The Bondi to Coogee walk is one of the most iconic routes in Sydney. At 6km in length it packs an impressive amount of scenery in such an easily accessible trail. When my mom’s friend came to Sydney for the first time, I immediately knew this was the best way to start the day.
The walk traditionally starts in Bondi and ends in Coogee, but it can be done either way or in sections. Before starting the trail we stopped for breakfast at an outdoor café in Bondi. After our meal we sipped tea and watched the sunblock and beach towel-toting crowds pour in. Over the weekend the trail is inundated with thousands of sunbathers, joggers, families and tourists. It’s a little bit quieter during the week, but in summer the crowds are ever-present.
The walk starts on the southern end of beach overlooking the Bondi Baths. This iconic saltwater pool first opened over a hundred years ago. Its dramatic location along the cliff is hard to beat and only costs $6 for entry into the pool.
From Bondi the trail heads up and around the Hunter Park peninsula and mustard colored sandstone cliffs. Blue waves splash against the coast and the plants that cling to their precarious real estate are verdant and flowering.
The trail winds around the hot beach sand and volleyball courts of Tamarama Beach and continues on to Bronte Beach. Bronte is at the base of a grass-covered hill that families and picnickers flock to. In summer the southern side of the beach has a small kid’s train and Zorb ball rentals. The three of us stopped for a drink at the beachside café and take in the view from under the shade of the trees.
After our break we continue through the Waverly Cemetery, which must have one of the most stunning views in the world. The peaceful hillside is dotted with weather-worn marble and bright yellow flowers.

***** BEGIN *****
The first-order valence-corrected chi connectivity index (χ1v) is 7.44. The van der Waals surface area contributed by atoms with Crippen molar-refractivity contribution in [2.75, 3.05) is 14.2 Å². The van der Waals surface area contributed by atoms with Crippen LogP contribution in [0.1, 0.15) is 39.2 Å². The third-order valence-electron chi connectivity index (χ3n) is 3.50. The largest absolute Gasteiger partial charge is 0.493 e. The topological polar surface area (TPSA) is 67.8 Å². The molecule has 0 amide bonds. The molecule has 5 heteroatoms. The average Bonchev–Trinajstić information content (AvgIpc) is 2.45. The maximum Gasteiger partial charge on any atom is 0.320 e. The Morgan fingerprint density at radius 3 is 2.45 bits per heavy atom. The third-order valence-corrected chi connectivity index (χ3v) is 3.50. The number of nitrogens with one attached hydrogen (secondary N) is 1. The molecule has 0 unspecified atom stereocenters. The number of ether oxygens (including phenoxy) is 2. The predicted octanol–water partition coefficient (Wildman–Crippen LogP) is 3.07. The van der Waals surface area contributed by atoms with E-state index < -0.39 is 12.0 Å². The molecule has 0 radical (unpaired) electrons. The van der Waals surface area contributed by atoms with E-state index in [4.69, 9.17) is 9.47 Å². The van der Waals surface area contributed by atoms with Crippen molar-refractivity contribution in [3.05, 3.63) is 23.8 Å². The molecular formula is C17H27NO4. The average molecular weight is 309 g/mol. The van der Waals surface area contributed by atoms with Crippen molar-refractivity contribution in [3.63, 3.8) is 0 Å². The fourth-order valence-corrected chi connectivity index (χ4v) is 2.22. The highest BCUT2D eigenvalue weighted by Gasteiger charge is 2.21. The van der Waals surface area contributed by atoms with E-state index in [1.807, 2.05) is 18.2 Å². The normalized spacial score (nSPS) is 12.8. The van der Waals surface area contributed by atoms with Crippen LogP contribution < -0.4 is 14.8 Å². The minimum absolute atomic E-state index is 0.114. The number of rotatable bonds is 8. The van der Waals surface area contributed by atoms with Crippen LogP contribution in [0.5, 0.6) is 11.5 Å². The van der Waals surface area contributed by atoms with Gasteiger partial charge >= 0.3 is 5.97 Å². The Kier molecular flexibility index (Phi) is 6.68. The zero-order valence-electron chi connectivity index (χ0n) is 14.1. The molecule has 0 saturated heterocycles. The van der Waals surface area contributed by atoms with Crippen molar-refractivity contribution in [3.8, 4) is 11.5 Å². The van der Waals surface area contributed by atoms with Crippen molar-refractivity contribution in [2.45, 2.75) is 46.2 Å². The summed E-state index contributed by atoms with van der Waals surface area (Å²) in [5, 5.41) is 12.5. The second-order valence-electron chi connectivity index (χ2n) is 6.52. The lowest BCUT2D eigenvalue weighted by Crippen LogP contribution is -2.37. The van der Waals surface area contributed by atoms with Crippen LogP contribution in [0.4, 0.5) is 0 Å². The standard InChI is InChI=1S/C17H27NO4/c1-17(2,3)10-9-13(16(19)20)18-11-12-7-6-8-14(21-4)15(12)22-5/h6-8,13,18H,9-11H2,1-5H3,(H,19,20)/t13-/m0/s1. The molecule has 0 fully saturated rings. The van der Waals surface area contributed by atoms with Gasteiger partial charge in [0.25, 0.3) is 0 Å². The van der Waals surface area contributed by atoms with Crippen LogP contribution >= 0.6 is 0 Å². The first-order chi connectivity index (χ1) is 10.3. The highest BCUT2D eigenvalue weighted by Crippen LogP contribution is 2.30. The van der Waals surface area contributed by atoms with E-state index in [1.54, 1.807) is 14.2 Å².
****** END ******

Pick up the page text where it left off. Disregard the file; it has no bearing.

Around this point in the trail Barret spotted a splash and the tip of a whale’s tail dipping below the sapphire water. We scanned the ocean for a few more minutes but did not see the whale resurface.
Clovelly Bay, our next destination, is one of my favorites. The beach itself is very small, but the narrow bay has a concrete ledge built along both sides for sunbathing and easier access into the bay. We bought ice cream and watched people jumping in and out of the water. My favorite sunbather was there with his newspaper, tanning his skin into a tough leathery hide.
When the waves are more aggressive, the ocean water rocks above and below the concrete platforms and the whole thing reminds me of a kid sliding in a giant bathtub. Clovelly Bay is also a fun place to snorkel.
Of all the sights along the walk, Gordons Bay is one of the quietest destinations. It attracts snorkelers, divers, paddle boarders and fishers. Its tiny patch of beach is mostly covered with overturned fishing boats and out in the bay is a 600 meter underwater trail marked with concrete drums and steel plaques.
Coogee Beach is the last stop on the walk and is the second largest beach after Bondi. From here the three of us headed for the unconventional yet thoroughly Australian pastime of lawn bowling. Like all bowling clubs in Sydney, you have to be a member to use the facility if you live within a certain distance from the club. If you live further out you just have to sign the membership register.
There was a busy bar, pokies in the back, and a table covered in meat trays for the weekly meat raffle. From the small, dark ‘Bowls Secretary’ office we picked up a bag of lawn bowls and headed outside. The grass was warm from the sunny day and most of the lawn bowling groups were off the side of the field drinking.
The weighted balls flew down the lawn as the tired sun set and after the girls were declared the incomparable winners, we headed over to a local pub for dinner. I don’t think we could have gotten more Australian if we tried. The Bondi to Bowling walk is not exactly well known, but I think I’m on to something here.
About: The Bondi to Coogee Walk
About: Bondi Baths
About: Scuba diving in Gordans Bay
How to get to the Marrickville Bowling Club: 91 Sydenham Road, Marrickville NSW 2204